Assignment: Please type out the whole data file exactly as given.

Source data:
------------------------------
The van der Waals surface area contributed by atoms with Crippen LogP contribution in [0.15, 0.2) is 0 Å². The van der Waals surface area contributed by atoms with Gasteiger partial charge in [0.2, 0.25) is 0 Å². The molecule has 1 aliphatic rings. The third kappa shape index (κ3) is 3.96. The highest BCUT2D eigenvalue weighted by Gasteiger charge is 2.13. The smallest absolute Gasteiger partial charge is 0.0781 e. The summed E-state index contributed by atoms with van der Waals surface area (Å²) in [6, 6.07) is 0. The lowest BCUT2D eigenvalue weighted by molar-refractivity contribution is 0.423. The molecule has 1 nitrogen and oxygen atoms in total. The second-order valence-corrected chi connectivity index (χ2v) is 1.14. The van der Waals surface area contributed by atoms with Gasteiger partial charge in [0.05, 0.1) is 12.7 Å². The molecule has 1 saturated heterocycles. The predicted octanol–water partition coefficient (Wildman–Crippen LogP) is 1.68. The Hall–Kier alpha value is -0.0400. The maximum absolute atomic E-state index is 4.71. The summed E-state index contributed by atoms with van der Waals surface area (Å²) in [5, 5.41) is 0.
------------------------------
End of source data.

The van der Waals surface area contributed by atoms with Crippen LogP contribution in [0.15, 0.2) is 0 Å². The van der Waals surface area contributed by atoms with Gasteiger partial charge in [0.2, 0.25) is 0 Å². The molecule has 1 aliphatic rings. The third kappa shape index (κ3) is 3.96. The highest BCUT2D eigenvalue weighted by Gasteiger charge is 2.13. The smallest absolute Gasteiger partial charge is 0.0781 e. The summed E-state index contributed by atoms with van der Waals surface area (Å²) in [6, 6.07) is 0. The lowest BCUT2D eigenvalue weighted by molar-refractivity contribution is 0.423. The molecule has 1 nitrogen and oxygen atoms in total. The second-order valence-corrected chi connectivity index (χ2v) is 1.14. The van der Waals surface area contributed by atoms with Gasteiger partial charge in [0.05, 0.1) is 12.7 Å². The molecule has 1 saturated heterocycles. The predicted octanol–water partition coefficient (Wildman–Crippen LogP) is 1.68. The Hall–Kier alpha value is -0.0400. The maximum absolute atomic E-state index is 4.71. The summed E-state index contributed by atoms with van der Waals surface area (Å²) in [5, 5.41) is 0.